Wednesday, September 8, 2021

Scientists study young star to understand what the Sun was like in its "infancy"

 The Sun, a star that has existed for 4.6 billion years, did not always look the same as it does today.  And while astronomers have a good theoretical model to explain the evolution of our sun, they need to back up predictions with actual observations.  That's exactly what one team did in its new study, looking at a young star named GM Aurigae.

 This was probably the best observation ever made of a protoplanetary disk colliding with a young star.  The details of this process are important for understanding what the Sun was like in youth, because these collisions have some consequences and implications.

 Stars are born out of clouds of gas and dust, but the cloud in question isn't fully utilized—it forms a disk of matter that keeps rotating around the newborn star.  From this rotating ring, called the protoplanetary disk, are born planets, asteroids, comets and moons.  But there's a lot more going on in this evolving system.

 Computer simulation of a protoplanetary disk and magnetic field lines (multicolored) in a young star.

 The innermost contents of the protoplanetary disk are channeled by the star's magnetic field, so that matter is carried to the stellar surface.  This was observed in the study of the star GM Aurigae — its magnetic field, in a way, helped stellar gravity to attract gas and dust.  There, where matter collided with the star's surface, what astronomers call a “hot spot” is born, because the material is so hot after impact.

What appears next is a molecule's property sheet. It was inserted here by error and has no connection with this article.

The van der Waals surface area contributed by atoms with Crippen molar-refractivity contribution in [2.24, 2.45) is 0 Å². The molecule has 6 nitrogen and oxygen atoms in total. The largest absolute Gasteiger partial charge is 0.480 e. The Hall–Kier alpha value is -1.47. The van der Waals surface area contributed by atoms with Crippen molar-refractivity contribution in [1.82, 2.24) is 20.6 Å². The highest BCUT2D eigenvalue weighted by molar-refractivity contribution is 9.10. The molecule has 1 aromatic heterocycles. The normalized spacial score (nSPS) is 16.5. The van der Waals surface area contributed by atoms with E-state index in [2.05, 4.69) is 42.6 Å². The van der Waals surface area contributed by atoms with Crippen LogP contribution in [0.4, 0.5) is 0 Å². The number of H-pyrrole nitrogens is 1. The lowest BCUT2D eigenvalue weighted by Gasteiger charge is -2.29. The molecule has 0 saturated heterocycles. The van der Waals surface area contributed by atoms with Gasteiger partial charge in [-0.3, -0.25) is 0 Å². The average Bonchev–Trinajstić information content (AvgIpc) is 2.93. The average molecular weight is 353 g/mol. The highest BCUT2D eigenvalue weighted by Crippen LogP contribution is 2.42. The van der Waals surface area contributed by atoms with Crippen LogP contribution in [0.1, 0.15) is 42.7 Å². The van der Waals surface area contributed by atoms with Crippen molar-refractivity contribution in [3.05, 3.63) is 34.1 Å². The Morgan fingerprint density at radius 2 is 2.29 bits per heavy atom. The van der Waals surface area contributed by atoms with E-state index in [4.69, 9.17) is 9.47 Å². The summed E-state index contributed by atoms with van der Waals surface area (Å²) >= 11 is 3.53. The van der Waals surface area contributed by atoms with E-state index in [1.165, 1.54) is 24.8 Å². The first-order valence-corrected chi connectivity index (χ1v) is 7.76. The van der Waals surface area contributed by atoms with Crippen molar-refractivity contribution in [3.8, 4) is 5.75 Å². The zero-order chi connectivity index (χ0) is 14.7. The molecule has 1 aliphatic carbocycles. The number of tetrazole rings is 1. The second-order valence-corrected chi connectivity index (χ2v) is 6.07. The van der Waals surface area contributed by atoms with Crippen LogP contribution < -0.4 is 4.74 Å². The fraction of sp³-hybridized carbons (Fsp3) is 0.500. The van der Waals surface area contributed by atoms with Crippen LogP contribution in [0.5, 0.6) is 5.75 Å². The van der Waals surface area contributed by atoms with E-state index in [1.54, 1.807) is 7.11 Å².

This dynamic appears to affect the star's brightness, as the team observed GM Aurigae's visible light peak just about a day after ultraviolet light.  It is possible that this happened because the source of visible light (a particular point on the star) and ultraviolet (another point on the star) entered and left the field of view as it rotated.  This is because regions of stellar surfaces can have different temperatures and move at different speeds as the star rotates.

 Approximately 2 million years old, GM Aurigae has a mass similar to that of the Sun and is about 420 light-years away from us in the constellation Auriga.  Proximity and size help astronomers to learn more about this star and to induce its characteristics that would also be present in the Sun when young.  But for a precise result, several observatories were used, including Hubble, Swift and TESS.

  Hot spot simulation and its density variations and different temperatures.  Below, the graph reveals less dense (solid line) and denser (dotted line) regions of the hot spot, which vary as the star rotates.

 Finally, the team compared the observations with computer models that describe the accumulation of matter in stars, and found that the hot spot varies in density from the center to the edge (although it is called a “hot spot”, it is a relatively large area in the stellar surface).  Hotspot areas with different densities also have different temperatures.  This explains why ultraviolet light peaks before visible light (different temperatures have different wavelengths).

 These findings confirm theoretical predictions, according to the team.  "This result teaches us more about what our Sun was like when we were young," said Catherine Espaillat, one of the authors of the article published in Nature magazine. "Now our Sun has sunspots, dark areas where the surface temperature is cooler. When the Sun was young, it also had hot spots".

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